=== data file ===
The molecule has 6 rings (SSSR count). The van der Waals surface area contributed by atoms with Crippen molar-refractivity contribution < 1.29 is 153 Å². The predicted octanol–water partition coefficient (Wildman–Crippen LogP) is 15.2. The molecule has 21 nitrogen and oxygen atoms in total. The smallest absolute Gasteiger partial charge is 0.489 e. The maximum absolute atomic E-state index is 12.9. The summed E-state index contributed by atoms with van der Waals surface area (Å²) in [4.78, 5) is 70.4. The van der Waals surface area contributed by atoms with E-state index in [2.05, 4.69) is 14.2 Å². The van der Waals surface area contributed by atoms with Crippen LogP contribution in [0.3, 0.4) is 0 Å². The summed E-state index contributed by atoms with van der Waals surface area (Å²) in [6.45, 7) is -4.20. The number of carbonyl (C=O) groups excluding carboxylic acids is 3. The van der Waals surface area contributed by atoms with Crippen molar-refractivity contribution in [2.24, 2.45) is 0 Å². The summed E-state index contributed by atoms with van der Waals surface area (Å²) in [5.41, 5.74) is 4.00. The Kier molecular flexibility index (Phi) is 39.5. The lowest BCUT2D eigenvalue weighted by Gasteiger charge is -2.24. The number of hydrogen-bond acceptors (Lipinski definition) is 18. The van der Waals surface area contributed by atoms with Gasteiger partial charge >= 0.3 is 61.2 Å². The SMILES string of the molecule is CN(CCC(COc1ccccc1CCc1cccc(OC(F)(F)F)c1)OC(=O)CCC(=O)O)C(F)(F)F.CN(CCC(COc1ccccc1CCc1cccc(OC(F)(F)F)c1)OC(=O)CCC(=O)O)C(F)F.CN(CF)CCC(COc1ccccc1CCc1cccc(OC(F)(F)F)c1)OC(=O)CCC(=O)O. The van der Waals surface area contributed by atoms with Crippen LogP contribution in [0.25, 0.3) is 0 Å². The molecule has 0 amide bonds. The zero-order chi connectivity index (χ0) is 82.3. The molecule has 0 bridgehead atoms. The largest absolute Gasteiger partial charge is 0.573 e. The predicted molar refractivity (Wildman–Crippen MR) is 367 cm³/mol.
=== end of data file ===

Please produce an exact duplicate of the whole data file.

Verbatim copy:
The molecule has 6 rings (SSSR count). The van der Waals surface area contributed by atoms with Crippen molar-refractivity contribution < 1.29 is 153 Å². The predicted octanol–water partition coefficient (Wildman–Crippen LogP) is 15.2. The molecule has 21 nitrogen and oxygen atoms in total. The smallest absolute Gasteiger partial charge is 0.489 e. The maximum absolute atomic E-state index is 12.9. The summed E-state index contributed by atoms with van der Waals surface area (Å²) in [4.78, 5) is 70.4. The van der Waals surface area contributed by atoms with E-state index in [2.05, 4.69) is 14.2 Å². The van der Waals surface area contributed by atoms with Crippen LogP contribution in [0.3, 0.4) is 0 Å². The summed E-state index contributed by atoms with van der Waals surface area (Å²) in [6.45, 7) is -4.20. The number of carbonyl (C=O) groups excluding carboxylic acids is 3. The van der Waals surface area contributed by atoms with Crippen molar-refractivity contribution in [2.24, 2.45) is 0 Å². The summed E-state index contributed by atoms with van der Waals surface area (Å²) in [5.41, 5.74) is 4.00. The Kier molecular flexibility index (Phi) is 39.5. The lowest BCUT2D eigenvalue weighted by Gasteiger charge is -2.24. The number of hydrogen-bond acceptors (Lipinski definition) is 18. The van der Waals surface area contributed by atoms with Gasteiger partial charge >= 0.3 is 61.2 Å². The SMILES string of the molecule is CN(CCC(COc1ccccc1CCc1cccc(OC(F)(F)F)c1)OC(=O)CCC(=O)O)C(F)(F)F.CN(CCC(COc1ccccc1CCc1cccc(OC(F)(F)F)c1)OC(=O)CCC(=O)O)C(F)F.CN(CF)CCC(COc1ccccc1CCc1cccc(OC(F)(F)F)c1)OC(=O)CCC(=O)O. The van der Waals surface area contributed by atoms with Crippen LogP contribution in [0.25, 0.3) is 0 Å². The molecule has 0 amide bonds. The zero-order chi connectivity index (χ0) is 82.3. The molecule has 0 bridgehead atoms. The largest absolute Gasteiger partial charge is 0.573 e. The predicted molar refractivity (Wildman–Crippen MR) is 367 cm³/mol.